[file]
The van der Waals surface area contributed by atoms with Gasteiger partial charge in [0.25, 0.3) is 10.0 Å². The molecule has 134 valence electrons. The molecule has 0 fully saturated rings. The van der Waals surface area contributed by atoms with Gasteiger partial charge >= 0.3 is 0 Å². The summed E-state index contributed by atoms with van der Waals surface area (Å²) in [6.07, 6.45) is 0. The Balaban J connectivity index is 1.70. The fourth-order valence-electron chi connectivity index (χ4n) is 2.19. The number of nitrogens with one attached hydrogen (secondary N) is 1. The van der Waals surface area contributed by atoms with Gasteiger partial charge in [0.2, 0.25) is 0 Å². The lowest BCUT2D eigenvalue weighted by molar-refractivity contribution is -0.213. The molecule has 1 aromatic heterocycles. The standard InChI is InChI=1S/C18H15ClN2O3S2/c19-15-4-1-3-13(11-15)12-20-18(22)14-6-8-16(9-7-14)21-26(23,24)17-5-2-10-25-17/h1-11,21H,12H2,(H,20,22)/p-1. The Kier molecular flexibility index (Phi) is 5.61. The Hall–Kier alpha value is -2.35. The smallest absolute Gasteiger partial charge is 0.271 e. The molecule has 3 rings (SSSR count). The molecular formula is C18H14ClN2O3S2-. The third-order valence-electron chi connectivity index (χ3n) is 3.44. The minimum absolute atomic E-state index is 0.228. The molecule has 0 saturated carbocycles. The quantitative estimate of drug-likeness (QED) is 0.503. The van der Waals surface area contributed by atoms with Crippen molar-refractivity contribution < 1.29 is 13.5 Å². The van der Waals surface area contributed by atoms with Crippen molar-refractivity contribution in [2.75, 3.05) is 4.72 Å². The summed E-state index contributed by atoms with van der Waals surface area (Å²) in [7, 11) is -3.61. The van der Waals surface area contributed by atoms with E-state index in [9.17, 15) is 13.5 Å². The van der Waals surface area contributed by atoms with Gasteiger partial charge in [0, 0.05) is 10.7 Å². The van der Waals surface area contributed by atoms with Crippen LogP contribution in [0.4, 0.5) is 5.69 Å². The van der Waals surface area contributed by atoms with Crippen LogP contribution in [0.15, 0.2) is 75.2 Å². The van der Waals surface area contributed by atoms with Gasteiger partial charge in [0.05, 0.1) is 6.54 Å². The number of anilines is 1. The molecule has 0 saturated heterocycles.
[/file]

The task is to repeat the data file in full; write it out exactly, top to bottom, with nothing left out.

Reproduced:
The van der Waals surface area contributed by atoms with Gasteiger partial charge in [0.25, 0.3) is 10.0 Å². The molecule has 134 valence electrons. The molecule has 0 fully saturated rings. The van der Waals surface area contributed by atoms with Gasteiger partial charge >= 0.3 is 0 Å². The summed E-state index contributed by atoms with van der Waals surface area (Å²) in [6.07, 6.45) is 0. The Balaban J connectivity index is 1.70. The fourth-order valence-electron chi connectivity index (χ4n) is 2.19. The number of nitrogens with one attached hydrogen (secondary N) is 1. The van der Waals surface area contributed by atoms with Gasteiger partial charge in [0.2, 0.25) is 0 Å². The lowest BCUT2D eigenvalue weighted by molar-refractivity contribution is -0.213. The molecule has 1 aromatic heterocycles. The standard InChI is InChI=1S/C18H15ClN2O3S2/c19-15-4-1-3-13(11-15)12-20-18(22)14-6-8-16(9-7-14)21-26(23,24)17-5-2-10-25-17/h1-11,21H,12H2,(H,20,22)/p-1. The Kier molecular flexibility index (Phi) is 5.61. The Hall–Kier alpha value is -2.35. The smallest absolute Gasteiger partial charge is 0.271 e. The molecule has 3 rings (SSSR count). The molecular formula is C18H14ClN2O3S2-. The third-order valence-electron chi connectivity index (χ3n) is 3.44. The minimum absolute atomic E-state index is 0.228. The molecule has 0 saturated carbocycles. The quantitative estimate of drug-likeness (QED) is 0.503. The van der Waals surface area contributed by atoms with Crippen molar-refractivity contribution < 1.29 is 13.5 Å². The van der Waals surface area contributed by atoms with Crippen molar-refractivity contribution in [2.75, 3.05) is 4.72 Å². The summed E-state index contributed by atoms with van der Waals surface area (Å²) in [7, 11) is -3.61. The van der Waals surface area contributed by atoms with E-state index in [9.17, 15) is 13.5 Å². The van der Waals surface area contributed by atoms with Gasteiger partial charge in [0, 0.05) is 10.7 Å². The van der Waals surface area contributed by atoms with Crippen LogP contribution in [0.4, 0.5) is 5.69 Å². The van der Waals surface area contributed by atoms with Crippen LogP contribution in [0.15, 0.2) is 75.2 Å². The van der Waals surface area contributed by atoms with Gasteiger partial charge in [0.05, 0.1) is 6.54 Å². The number of anilines is 1. The molecule has 0 saturated heterocycles.